The restaurant only serves three dishes. One is soba (see my noodle post: https://misomommy.wordpress.com/2014/07/02/noodles-a-japanese-noodle-guide/). Another dish, displayed proudly on a outdoor banner, is grilled rice balls on skewers slathered with a sweet and chunky miso paste.

Miso rice ball skewers

The third dish is called kurumi. I ordered it blindly and then learned about the dish as it arrived. Kurumi looks like white miso soup, but it is actually coarsely ground walnuts boiled in a sweet broth. The soup is topped with two, freshly-grilled mochi squares. The aroma of buttery walnuts and grilled rice filled the air. As I dug in, the mochi softly pulled and stretched. I bit off a piece at a time, chewed the mochi, and drank the soup. In between bites, I looked over the storm and the mountains.

Walnut soup with grilled mochi

Walnut soup with grilled mochi

A chart on how to make Kurumi, mochi walnut soup

A chart on how to make Kurumi, mochi walnut soup

As you can seem the soup came with homemade pickles.  The salt content is lower than commercial pickles  and the experience is crisp, cool, and refreshing. I didn’t think it could get any better, until she brought out local cherries that she had frozen. They were like little cherry Popsicles plucked right from the cherry tree.

Frozen cherries - a refreshing summer treat!

Frozen cherries – a refreshing summer treat!

After a delicious respite, it was time to face the tsunami and drive slowly home.

Wind and rain typhoon-style

Wind and rain typhoon-style

Noodles! A Japanese Noodle Guide

Who doesn’t love a good noodle dish? The Japanese are not alone in their love of elongated carbs, but they may offer the most diversity in noodles per square kilometer or foot. Noodle shops are plentiful, even in the sticks.  Japanese noodle shops worth their salt are also highly specialized. Noodle discovery is not a one-stop experience. You must decide which type of noodle, variety of flavors and specific broth you crave. This post will focus on a general overview of the main Japanese noodles and their popular varieties. It is a practical post for foodies, visits to Japan or authentic Japanese restaurants anywhere, and for cooking at home after a run to the Asian market.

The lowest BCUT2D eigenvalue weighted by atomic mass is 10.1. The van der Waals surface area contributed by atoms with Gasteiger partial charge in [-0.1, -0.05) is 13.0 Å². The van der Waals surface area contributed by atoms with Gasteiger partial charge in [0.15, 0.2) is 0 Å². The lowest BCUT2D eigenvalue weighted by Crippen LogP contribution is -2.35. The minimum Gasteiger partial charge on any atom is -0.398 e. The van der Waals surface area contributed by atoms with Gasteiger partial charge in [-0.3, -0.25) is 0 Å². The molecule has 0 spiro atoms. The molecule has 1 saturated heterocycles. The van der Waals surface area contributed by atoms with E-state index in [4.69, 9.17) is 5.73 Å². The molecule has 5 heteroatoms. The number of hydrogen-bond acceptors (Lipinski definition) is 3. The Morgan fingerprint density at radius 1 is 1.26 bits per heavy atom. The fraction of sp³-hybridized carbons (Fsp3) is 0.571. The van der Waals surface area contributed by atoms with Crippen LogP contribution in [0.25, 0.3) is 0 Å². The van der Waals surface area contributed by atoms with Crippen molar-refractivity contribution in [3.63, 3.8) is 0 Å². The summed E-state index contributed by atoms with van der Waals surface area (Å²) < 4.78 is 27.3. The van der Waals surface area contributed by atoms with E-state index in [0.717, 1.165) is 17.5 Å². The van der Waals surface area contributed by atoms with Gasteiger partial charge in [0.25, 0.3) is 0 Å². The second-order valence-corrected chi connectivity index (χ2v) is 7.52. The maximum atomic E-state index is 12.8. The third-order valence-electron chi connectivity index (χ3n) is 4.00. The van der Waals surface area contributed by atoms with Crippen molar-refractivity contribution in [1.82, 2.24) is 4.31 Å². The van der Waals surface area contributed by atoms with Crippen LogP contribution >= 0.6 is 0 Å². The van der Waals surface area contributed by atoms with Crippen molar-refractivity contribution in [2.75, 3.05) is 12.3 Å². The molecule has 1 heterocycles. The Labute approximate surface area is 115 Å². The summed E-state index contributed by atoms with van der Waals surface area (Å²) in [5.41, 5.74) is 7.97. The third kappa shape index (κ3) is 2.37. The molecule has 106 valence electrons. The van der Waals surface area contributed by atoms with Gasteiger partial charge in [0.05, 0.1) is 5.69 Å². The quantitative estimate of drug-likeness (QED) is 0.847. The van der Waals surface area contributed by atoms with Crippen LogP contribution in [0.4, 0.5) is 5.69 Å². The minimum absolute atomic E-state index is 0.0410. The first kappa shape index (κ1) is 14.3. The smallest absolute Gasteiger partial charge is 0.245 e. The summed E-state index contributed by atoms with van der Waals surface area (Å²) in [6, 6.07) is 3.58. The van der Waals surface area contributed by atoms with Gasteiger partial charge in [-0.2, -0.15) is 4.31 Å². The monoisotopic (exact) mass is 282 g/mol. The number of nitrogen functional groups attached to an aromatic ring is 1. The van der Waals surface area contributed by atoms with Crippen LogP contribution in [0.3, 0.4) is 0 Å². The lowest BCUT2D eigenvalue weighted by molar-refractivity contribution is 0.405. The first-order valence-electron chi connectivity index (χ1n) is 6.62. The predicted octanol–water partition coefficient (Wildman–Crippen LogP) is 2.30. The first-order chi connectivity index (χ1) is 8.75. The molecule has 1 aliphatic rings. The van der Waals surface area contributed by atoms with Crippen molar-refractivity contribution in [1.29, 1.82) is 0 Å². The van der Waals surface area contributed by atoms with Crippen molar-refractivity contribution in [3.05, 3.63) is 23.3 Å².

Before I overwhelm you with all the options, I will start with a brief overview of noodle basics and culture in Japan. This will give you enough information to eat any noodle in Japan and avoid any offensive pitfalls. When eating noodles, there are three things to keep in mind that are counter to American culture. First, slurping your noodles is acceptable and often necessary. (Please note this only applies to Asian noodle dishes. Do not slurp your spaghetti in an Italian restaurant in Japan.) Soup noodles are too hot and slippery to eat without slurping. You will be one hot mess, literally, if you don’t slurp. The slurping of others is loud and it may be an unappetizing adjustment to the American ear. Learn to adjust and enjoy your noodles.

The second thing is the placement of your chopsticks and soup spoon when eating noodles. Tap into your inner O.C.D. because the placement of chopsticks is very important in the Japanese culture. This is especially true if you are dining with anyone you want to impress, like a potential in-law, work contact, or cute date. Do not stick your chopsticks or spoon in the bowl between bites.  The image of chopsticks sticking out of the bowl or food is similar to funeral customs and offerings of food to the deceased. It also resembles the incense burned to honor the deceased. Thus, it is inappropriate and offensive to stick your silverware in the bowl. Instead, chopsticks can be placed on a little stand provided or laid across the bowl, so they rest on the rim of the bowl.

Thirdly, you may lift your bowl to drink the soup and even to get the noodles closer to your mouth. While I would avoid doing this in formal settings.

On to the noodles! So just went I thought I knew all the Japanese noodle types, I just discovered a new one. There are a plethora, and each region has its own special style and flavor for noodle dishes.  This post will give you  a general overview of noodle types you can apply in any area of Japan or in Japanese noodle shops in the U.S.

There are four main types of noodle in Japan: somen, soba, udon, and ramen. You can order any type of noodle in a hot soup broth or cold noodles with dipping sauce (zaru style), though the cold version may only be offered in warmer months. Sometimes noodles are available stir-fry style, known as “Yaki” noodle.

Somen noodles are thin white noodles made from wheat. They look similar to spaghetti or angel hair pasta and are similar to thin soup noodles used in Chinese soup noodles. Somen noodles are not typically served in a restaurant exclusively for somen. Rather, somen noodles are incorporated into dishes at Japanese restaurants and are popular in Japanese homes.